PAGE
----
Reading for Treasure
The lights dimmed and a room full of people, dressed in their finery, quieted and faced the stage. Names were called. Awards placed in the shaking hands of recipients who didn’t know if they should laugh or cry—and ended up doing a little of both. Applause punctuated their words of thanks. And somewhere in the audience someone wished it would be their turn in the spotlight.
Whether it’s a key to the city from the mayor, a gold watch and bonus check from your boss, an Emmy, Oscar, Rita, Pulitzer, or Nobel Prize from a celebrity host, this scene plays out many times in an average person’s life. Not the receiving the award part—the sitting in the audience part. We all want our 15 minutes (or more) of fame.
But lately I’ve wondered if we don’t have things backwards.
From the seat in the audience the moment can look a lot like having “made it.” But is it?
The situation reminds me of a Zen proverb that goes something like this:
Before enlightenment—chop wood, carry water.
After enlightenment—chop wood, carry water.
In other words, “making it” doesn’t really change things.
In 1994, the movie Forrest Gump popularized the “candy box” view of life. “Life is like a box of chocolates. You never know what you’re going to get.”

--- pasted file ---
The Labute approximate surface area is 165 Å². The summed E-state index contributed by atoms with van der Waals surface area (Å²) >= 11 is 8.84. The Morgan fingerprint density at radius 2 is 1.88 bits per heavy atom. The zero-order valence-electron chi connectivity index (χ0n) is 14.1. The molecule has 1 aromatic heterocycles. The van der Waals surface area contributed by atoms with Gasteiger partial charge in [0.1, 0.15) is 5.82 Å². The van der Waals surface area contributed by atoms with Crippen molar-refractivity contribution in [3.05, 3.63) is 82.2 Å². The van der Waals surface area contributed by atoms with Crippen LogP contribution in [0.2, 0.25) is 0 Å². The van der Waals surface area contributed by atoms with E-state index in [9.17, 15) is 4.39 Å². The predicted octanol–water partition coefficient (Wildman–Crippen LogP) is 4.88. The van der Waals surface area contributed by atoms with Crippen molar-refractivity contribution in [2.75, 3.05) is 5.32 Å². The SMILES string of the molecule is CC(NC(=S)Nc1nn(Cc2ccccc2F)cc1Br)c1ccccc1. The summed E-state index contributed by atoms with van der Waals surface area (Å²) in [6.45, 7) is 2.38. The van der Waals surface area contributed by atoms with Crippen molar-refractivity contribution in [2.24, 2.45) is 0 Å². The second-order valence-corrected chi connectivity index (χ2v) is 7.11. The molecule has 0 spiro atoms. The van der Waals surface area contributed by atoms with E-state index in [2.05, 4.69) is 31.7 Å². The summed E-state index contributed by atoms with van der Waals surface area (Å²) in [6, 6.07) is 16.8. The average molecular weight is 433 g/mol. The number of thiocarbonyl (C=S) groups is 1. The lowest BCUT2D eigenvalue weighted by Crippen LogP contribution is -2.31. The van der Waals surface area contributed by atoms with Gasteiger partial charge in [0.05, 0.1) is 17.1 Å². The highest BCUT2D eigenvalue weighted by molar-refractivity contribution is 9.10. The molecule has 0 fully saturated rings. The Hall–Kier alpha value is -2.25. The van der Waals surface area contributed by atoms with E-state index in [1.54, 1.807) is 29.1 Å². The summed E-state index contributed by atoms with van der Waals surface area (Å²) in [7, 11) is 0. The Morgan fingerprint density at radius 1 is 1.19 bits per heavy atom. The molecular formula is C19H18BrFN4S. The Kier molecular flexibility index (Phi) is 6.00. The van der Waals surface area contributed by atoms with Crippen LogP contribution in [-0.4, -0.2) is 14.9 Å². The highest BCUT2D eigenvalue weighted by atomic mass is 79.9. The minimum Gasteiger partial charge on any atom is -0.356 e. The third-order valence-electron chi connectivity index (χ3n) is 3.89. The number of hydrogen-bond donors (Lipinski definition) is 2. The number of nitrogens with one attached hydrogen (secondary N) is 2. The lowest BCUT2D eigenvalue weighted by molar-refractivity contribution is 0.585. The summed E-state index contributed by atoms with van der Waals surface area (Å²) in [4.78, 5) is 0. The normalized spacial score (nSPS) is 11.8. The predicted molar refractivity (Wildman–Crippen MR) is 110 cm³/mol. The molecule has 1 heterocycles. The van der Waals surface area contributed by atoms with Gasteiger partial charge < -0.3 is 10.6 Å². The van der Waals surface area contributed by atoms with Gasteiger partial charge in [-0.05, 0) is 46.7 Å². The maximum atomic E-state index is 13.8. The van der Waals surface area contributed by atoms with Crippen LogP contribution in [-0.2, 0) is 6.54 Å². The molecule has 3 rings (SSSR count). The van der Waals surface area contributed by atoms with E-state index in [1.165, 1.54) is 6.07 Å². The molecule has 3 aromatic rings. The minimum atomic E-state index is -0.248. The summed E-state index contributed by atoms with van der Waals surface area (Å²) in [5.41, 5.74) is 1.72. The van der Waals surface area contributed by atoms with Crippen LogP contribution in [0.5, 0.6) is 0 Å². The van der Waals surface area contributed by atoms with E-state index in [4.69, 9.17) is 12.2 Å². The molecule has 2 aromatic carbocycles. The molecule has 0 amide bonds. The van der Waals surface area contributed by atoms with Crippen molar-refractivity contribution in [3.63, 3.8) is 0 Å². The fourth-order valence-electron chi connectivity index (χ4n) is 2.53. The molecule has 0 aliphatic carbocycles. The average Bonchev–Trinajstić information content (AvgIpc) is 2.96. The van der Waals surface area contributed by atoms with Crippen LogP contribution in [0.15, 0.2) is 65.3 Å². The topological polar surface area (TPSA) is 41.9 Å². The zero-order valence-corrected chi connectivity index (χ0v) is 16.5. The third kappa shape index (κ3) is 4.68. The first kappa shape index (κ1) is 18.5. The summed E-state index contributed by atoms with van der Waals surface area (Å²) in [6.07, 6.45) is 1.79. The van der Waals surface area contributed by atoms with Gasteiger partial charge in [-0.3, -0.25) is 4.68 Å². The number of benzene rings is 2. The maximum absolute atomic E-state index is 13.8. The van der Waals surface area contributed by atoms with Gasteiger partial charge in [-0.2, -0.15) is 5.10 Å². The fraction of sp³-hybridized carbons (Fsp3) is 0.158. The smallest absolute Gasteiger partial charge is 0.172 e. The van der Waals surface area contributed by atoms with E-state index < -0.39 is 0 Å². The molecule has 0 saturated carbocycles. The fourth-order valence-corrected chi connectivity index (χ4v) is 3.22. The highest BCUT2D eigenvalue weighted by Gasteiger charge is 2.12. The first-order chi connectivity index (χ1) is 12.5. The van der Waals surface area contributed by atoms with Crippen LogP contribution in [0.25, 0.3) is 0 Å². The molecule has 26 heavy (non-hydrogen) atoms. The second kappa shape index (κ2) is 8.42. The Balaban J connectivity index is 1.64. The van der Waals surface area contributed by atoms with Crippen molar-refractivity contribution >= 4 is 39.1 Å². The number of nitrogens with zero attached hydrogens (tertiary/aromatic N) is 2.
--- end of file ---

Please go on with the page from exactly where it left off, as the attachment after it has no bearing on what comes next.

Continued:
With all due respect to Forrest Gump’s mama, I disagree.
Life isn’t a box of chocolates. It’s a piece of cake. We all start life with the same basic recipe: we need food, shelter, love, encouragement. We have people—parents, siblings, friends, teachers, children, spouses, mentors and those we mentor. Over the years we learn, grow, set and achieve goals, fall down and get up, find passions, have adventures and more. These relationships, passions, goals and experiences flavor that cake of life. Some cakes are rich and dense, others light and airy, but all are formed from everyday life.
On top of the cake, most of us have frosting. A positive attitude, sense of generosity and gratitude form the frosting. Creamy and thick or sparsely spread across the top—it’s our choice.
Sometimes a dollop of whipped cream—those special experiences and opportunities you never planned for—layers another element on top of that frosting.
After all of the cake, frosting, and whipped delight, every once in a while, life adds cherries and sprinkles. Remember those awards? The gilded certificates, gold watches and statues to line up on your mantle? They’re sprinkles and cherries. Nothing more than decoration on a life already packed with richness and meaning.
Be honest. If life were all cherries and sprinkles, wouldn’t you miss the cake? I know I would. But if the cake is rich enough, I’m not sure I’ll miss the cherries and sprinkles.
Remember: the world may-or may not—provide the sprinkles. But the cake and frosting are under your control.